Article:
A landmark bill to protect livestock through penalties like imprisonment and heavy fines has been passed in the Scottish Parliament.
The Dogs Protection of Livestock Bill reached Stage Three approval in the Scottish parliament on Wednesday 24th March just ahead of the parliament going into recess for the Scottish elections in May.
Posting on Twitter, Emma Harper MSP said: “New, updated legislation which seeks to address the increasing levels of livestock attacks across Scotland has unanimously been passed by Parliament today.
“My Member’s Bill, which has support from all political parties, Scottish farmers, outdoor access groups and dog walkers alike, will provide additional powers for the investigation and enforcement of the offence of livestock worrying & attack and will increase the maximum penalties available to the courts.
“The last Bill this session. A muckle thank you to everyone who helped make this possible after more than 4 years of collaborative hard work.”
The National Farmers Union Scotland (NFUS) praised MSP Emma Harper for her work on the legislation over the past four years.
The Bill saw cross party support and was supported by all MSPs.
As some lockdown restrictions are eased, the lambing and calving season will also begin.
NFU Scotland held a virtual event on the night the bill passed to provide practical steps to their members and how to reduce conflict with dog owners on their farmland. The session is available to view again on the NFU website as well as informative slides on the problems facing landowners and how to combat them.
The legislation will provide a significant increase in investigation powers and the penalties issued to tackle the ongoing blight of dog attacks on livestock and dog fouling – two issues the NFU says are the biggest to farmers, crofters and landowners.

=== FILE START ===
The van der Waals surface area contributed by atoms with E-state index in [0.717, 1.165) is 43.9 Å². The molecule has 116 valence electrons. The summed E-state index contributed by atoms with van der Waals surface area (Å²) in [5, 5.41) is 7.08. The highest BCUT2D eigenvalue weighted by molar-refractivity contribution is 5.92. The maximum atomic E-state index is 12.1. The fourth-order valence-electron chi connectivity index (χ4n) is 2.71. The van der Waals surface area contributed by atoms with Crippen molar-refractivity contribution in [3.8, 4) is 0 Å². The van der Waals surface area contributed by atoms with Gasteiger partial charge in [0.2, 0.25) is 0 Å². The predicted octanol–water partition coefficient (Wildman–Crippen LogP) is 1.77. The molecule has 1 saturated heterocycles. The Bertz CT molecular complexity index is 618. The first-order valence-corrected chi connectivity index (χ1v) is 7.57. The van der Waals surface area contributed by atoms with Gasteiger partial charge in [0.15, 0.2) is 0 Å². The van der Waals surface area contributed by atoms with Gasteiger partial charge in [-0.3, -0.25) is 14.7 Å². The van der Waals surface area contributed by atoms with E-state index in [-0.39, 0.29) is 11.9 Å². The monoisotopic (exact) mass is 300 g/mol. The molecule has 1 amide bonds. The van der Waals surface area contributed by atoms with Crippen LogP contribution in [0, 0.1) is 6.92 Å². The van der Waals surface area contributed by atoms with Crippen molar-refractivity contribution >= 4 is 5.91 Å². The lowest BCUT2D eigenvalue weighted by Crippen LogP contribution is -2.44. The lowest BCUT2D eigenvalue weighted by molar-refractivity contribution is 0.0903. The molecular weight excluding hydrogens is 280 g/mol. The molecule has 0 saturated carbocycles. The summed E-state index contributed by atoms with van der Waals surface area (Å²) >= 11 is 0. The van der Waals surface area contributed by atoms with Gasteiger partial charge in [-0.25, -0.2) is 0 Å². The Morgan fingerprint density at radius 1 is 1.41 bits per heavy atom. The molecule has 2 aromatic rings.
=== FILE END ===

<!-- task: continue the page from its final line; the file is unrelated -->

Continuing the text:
Penalties can now be extended to imprisonment for a term not exceeding 12 months to a fine not exceeding £40,000 – or both.
Martin Kennedy added: “This bill sends out a crystal-clear message on this matter. NFUS has spent considerable time, effort and resource on this blight over many years.
“Efforts have been focussed on awareness raising amongst dog owners of their responsibilities, raising awareness amongst livestock keepers of their rights and lobbying Local Authorities and Police Scotland to use control mechanisms available to them.
“It was clear that there was a need for legislation, stronger penalties and appropriate compensation to hammer home the responsibility and liability of dog owners who do not exercise their pets responsibly on agricultural land.
“This bill is a big step forward.”
For more information on the Bill, you can visit: https://beta.parliament.scot/bills-and-laws/bills/dogs-protection-of-livestock-amendment-scotland-bill
The NFU Scotland event video can be viewed at: https://www.nfus.org.uk/policy/campaigns/access-information-hub/dog-access.aspx